Separately at a CTIA keynote address today, AT&T’s Chief Technology Officer John Donovan defended his company’s efforts to add network capacity, pointing to plans for an HSPA 7.2 network in 25 cities by the end of 2010 to support data-hungry devices like the iPhone and other devices.

“I’m well aware of the press coverage..., but I don’t plan a network based on blogs,” Donovan said, referring to concerns from iPhone users and others. “But no one knows more about the wireless data experience than AT&T, and we’re working hard to make that experience a great one.”

Whatever Verizon does decide to do with data rates, three IDC analysts said Verizon probably won’t get an iPhone in its product mix before it converts to an LTE network in two years; it probably wouldn't make sense to convert a GSM-oriented iPhone to Verizon’s current CDMA network.

Instead, the analysts said Verizon’s partnership with Google shows it is willing to rely on Android phones on its superior network, at least until it can support the iPhone with a faster network. “Because Verizon is with Google, its near-term direction is with Android,” Ellison said.

On another pricing topic, Ellison predicted a backlash by the carriers on netbooks that several are subsidizing, and predicted that carriers might find a way to raise the data rates charged to netbook customers in an attempt to throttle back data consumption on already-crowded networks.

“I’m sure carriers are wondering who in hell thought netbooks were a good idea,” Ellison said. “The last [thing] they wanted was something using more data.”

Ellison said he is not sure carriers are even making any money with netbooks, which are sometimes on sale for as little as $300.


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New UN satellite communications deal boosts disaster preparedness and recovery efforts

satellite 8 October 2009 – In a bid to strengthen emergency communications before impending natural disasters strike and to save more lives by better coordinating relief efforts in their aftermath, the United Nations has teamed up with two leading global satellite companies, the UN telecommunications agency announced today.

Inmarsat and Vizada have agreed to donate 70 state-of-the-art and highly portable satellite devices – capable of delivering voice and broadband data wherever disasters take place – to the International Telecommunications Union (ITU).

ITU will receive preferential airtime rates and technical training support as part of the agreement, the UN agency said.hen everything else fails, satellite communications provides a critical link for humanitarian agencies and victims

When everything else fails, satellite communications provides a critical link for humanitarian agencies and victims

“This partnership builds on our long-standing cooperation and comes at a critical time when many countries are being affected by disasters resulting in thousands of people losing their lives,” said Sami Al Basheer, Director of ITU’s Telecommunication Development Bureau.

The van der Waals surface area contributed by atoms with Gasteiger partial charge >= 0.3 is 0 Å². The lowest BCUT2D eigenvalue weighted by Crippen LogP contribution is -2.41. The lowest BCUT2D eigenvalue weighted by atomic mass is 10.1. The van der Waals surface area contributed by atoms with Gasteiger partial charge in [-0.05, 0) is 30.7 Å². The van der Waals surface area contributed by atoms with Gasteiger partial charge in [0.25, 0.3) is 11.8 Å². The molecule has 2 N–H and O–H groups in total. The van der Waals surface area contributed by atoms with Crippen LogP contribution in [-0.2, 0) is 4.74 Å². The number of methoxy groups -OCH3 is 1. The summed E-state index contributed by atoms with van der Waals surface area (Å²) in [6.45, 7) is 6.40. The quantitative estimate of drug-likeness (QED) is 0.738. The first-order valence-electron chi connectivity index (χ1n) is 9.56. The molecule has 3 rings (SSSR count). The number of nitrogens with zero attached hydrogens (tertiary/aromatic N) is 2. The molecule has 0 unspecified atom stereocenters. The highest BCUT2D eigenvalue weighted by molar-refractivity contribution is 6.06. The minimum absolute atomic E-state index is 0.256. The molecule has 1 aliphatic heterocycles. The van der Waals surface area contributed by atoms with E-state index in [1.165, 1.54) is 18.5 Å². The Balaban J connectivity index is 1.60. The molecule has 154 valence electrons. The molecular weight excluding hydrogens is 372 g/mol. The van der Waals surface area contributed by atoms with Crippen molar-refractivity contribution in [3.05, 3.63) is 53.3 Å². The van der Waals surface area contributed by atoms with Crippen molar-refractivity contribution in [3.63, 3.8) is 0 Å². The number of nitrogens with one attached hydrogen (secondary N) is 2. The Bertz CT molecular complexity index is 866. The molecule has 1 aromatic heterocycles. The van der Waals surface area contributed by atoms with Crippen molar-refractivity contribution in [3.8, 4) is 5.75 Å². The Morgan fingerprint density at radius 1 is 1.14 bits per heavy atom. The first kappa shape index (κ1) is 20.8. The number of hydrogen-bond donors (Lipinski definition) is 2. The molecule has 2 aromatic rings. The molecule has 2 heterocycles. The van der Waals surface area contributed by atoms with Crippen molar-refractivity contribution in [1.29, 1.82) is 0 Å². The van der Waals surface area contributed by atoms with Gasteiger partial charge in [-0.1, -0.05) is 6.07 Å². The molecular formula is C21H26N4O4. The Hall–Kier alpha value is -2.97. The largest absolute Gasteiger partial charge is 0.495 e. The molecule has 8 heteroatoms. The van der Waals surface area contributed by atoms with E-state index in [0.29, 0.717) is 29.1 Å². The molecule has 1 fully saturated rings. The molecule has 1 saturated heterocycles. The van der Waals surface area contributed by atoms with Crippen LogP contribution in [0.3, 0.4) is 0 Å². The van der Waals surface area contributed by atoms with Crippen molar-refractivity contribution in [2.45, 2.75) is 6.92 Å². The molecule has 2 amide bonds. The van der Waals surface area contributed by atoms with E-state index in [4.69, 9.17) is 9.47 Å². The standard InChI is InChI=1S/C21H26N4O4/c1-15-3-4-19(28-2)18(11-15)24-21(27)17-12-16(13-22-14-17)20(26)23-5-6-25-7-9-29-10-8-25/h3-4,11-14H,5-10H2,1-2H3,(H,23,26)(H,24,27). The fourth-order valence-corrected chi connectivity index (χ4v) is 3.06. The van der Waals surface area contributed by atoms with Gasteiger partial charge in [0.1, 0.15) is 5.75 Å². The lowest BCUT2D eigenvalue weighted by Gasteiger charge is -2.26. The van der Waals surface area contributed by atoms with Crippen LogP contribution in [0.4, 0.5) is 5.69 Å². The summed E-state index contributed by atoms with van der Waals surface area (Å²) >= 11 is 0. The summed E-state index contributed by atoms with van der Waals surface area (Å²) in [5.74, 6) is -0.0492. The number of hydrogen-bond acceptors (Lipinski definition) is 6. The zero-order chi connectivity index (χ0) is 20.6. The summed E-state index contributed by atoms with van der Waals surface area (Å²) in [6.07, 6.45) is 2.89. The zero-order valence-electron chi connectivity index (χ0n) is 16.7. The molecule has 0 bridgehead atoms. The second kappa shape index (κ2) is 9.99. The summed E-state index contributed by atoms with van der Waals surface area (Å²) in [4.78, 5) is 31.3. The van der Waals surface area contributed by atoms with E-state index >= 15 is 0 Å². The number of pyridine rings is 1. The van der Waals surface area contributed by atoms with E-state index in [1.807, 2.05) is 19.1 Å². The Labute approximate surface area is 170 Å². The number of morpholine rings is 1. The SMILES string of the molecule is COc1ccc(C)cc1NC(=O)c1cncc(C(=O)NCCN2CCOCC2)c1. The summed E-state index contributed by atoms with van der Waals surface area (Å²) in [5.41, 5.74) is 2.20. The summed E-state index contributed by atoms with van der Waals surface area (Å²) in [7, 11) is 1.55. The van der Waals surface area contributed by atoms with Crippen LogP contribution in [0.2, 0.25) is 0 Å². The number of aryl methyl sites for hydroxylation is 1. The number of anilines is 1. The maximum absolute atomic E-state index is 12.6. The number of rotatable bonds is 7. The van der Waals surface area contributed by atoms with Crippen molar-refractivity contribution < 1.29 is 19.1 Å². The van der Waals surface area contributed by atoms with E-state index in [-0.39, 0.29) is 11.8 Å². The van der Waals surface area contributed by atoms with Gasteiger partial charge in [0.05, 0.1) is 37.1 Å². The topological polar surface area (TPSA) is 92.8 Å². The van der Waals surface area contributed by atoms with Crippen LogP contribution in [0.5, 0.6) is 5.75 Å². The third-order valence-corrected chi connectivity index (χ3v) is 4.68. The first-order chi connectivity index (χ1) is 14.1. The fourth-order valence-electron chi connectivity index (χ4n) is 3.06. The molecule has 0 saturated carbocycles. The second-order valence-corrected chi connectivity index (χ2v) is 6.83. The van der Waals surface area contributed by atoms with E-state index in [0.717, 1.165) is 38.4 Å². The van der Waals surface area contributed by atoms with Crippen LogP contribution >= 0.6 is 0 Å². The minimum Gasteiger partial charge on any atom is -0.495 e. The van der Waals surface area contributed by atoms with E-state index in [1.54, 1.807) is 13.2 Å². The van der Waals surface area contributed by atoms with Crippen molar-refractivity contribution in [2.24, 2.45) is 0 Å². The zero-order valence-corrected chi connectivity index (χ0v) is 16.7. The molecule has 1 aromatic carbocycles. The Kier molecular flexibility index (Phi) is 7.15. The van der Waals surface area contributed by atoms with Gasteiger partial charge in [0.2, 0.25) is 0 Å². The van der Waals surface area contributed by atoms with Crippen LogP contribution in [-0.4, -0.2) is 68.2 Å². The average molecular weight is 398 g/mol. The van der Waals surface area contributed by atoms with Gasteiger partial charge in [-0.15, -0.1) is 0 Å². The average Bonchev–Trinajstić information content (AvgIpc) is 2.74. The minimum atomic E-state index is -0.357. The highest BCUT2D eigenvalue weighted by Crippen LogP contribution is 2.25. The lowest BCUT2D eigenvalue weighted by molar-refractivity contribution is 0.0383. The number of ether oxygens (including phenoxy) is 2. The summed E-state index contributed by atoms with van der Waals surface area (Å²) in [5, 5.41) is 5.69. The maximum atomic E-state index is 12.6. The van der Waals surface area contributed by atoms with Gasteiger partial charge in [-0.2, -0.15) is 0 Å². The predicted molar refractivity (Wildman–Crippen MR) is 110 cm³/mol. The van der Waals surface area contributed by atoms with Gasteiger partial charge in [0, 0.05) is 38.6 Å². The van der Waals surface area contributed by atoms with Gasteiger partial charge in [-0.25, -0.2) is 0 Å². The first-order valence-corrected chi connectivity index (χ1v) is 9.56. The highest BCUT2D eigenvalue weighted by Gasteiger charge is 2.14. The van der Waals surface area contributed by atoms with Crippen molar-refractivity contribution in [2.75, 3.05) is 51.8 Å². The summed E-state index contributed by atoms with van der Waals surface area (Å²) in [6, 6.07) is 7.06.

“When everything else fails, satellite communications provides a critical link for humanitarian agencies and victims,” Mr. Al Basheer noted in a statement, welcoming the deal.

Cosmas Zavazava, ITU’s Chief of Emergency Telecommunications, said that the agency “continues to attract partners committed to using technology to save lives. This people-oriented partnership is one such example.”

Mr. Zavazava said that following the launch of an ITU initiative to enhance cooperation in the telecommunications field, industry leaders in technology, financing and air freight services are now able to rally around the agency’s rapid response efforts, “helping countries hit by disasters through the use of information communications technology (ICT) when terrestrial networks are disrupted or destroyed.”

In a related development, 19 chief technical officers (CTOs) called on the ITU to lead efforts in overhauling global ICT standards in a meeting at the Geneva-based agency’s headquarters on Tuesday.

The CTOs agreed on a set of recommendations to better address the evolving needs of the fast-moving ICT industry, including facilitating the launch of new products, services and applications; promoting cost-effective solutions; combating climate change; and greater inclusion of developing countries in creating standards.

Source: UN News Centre

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FCC Queries Google About Google Voice

By Chloe Albanesius

PC Magazine

Google has had a tough week. Co-founder Sergey Brin took to the op-ed pages Friday morning to defend the company's book-scanning project, and now its Google Voice application is receiving additional scrutiny from the government.

Two weeks after AT&T asked the Federal Communications Commission to investigate what it considered to be anti-competitive behavior as it relates to Google Voice, the commission penned a letter to Google asking it to answer questions about the service.

"In light of pending commission proceedings regarding concern about so-called 'access stimulation,' the commission's prohibition on call blocking by carriers, as well as the commission's interest in ensuring that 'broadband networks are widely deployed, open, affordable, and accessible to all consumers,' we are interested in gathering facts that can provide a more complete understanding of this situation," Sharon Gillett, chief of the FCC's wireline bureau, wrote to Google Washington telecom and media counsel Richard Whitt.